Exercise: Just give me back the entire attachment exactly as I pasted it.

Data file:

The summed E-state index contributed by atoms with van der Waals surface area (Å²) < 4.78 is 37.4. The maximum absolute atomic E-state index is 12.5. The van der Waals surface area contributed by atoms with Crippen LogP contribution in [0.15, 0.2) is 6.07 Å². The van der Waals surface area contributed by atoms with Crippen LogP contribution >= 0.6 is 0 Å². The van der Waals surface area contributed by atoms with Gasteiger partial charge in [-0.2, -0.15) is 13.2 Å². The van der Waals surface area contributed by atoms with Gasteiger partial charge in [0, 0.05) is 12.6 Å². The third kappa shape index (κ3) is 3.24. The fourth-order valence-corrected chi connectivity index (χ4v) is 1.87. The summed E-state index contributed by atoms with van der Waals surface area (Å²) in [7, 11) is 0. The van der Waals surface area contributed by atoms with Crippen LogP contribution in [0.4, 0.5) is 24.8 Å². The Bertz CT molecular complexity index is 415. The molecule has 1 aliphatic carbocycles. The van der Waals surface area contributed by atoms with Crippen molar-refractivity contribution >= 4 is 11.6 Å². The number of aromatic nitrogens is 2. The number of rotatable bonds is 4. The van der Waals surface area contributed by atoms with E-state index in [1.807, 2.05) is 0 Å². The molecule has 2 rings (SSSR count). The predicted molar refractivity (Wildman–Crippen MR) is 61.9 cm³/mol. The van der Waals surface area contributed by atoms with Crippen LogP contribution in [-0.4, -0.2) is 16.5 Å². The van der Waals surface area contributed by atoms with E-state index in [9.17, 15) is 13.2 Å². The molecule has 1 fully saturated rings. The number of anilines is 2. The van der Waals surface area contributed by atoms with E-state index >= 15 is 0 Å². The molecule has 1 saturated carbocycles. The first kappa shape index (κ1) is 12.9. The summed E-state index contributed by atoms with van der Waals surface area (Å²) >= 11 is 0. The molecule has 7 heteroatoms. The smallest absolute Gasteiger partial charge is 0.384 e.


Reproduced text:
The summed E-state index contributed by atoms with van der Waals surface area (Å²) < 4.78 is 37.4. The maximum absolute atomic E-state index is 12.5. The van der Waals surface area contributed by atoms with Crippen LogP contribution in [0.15, 0.2) is 6.07 Å². The van der Waals surface area contributed by atoms with Crippen LogP contribution >= 0.6 is 0 Å². The van der Waals surface area contributed by atoms with Gasteiger partial charge in [-0.2, -0.15) is 13.2 Å². The van der Waals surface area contributed by atoms with Gasteiger partial charge in [0, 0.05) is 12.6 Å². The third kappa shape index (κ3) is 3.24. The fourth-order valence-corrected chi connectivity index (χ4v) is 1.87. The summed E-state index contributed by atoms with van der Waals surface area (Å²) in [7, 11) is 0. The van der Waals surface area contributed by atoms with Crippen LogP contribution in [0.4, 0.5) is 24.8 Å². The Bertz CT molecular complexity index is 415. The molecule has 1 aliphatic carbocycles. The van der Waals surface area contributed by atoms with Crippen molar-refractivity contribution >= 4 is 11.6 Å². The number of aromatic nitrogens is 2. The number of rotatable bonds is 4. The van der Waals surface area contributed by atoms with E-state index in [1.807, 2.05) is 0 Å². The molecule has 2 rings (SSSR count). The predicted molar refractivity (Wildman–Crippen MR) is 61.9 cm³/mol. The van der Waals surface area contributed by atoms with Crippen LogP contribution in [-0.4, -0.2) is 16.5 Å². The van der Waals surface area contributed by atoms with E-state index in [9.17, 15) is 13.2 Å². The molecule has 1 fully saturated rings. The number of anilines is 2. The van der Waals surface area contributed by atoms with E-state index >= 15 is 0 Å². The molecule has 1 saturated carbocycles. The first kappa shape index (κ1) is 12.9. The summed E-state index contributed by atoms with van der Waals surface area (Å²) >= 11 is 0. The molecule has 7 heteroatoms. The smallest absolute Gasteiger partial charge is 0.384 e.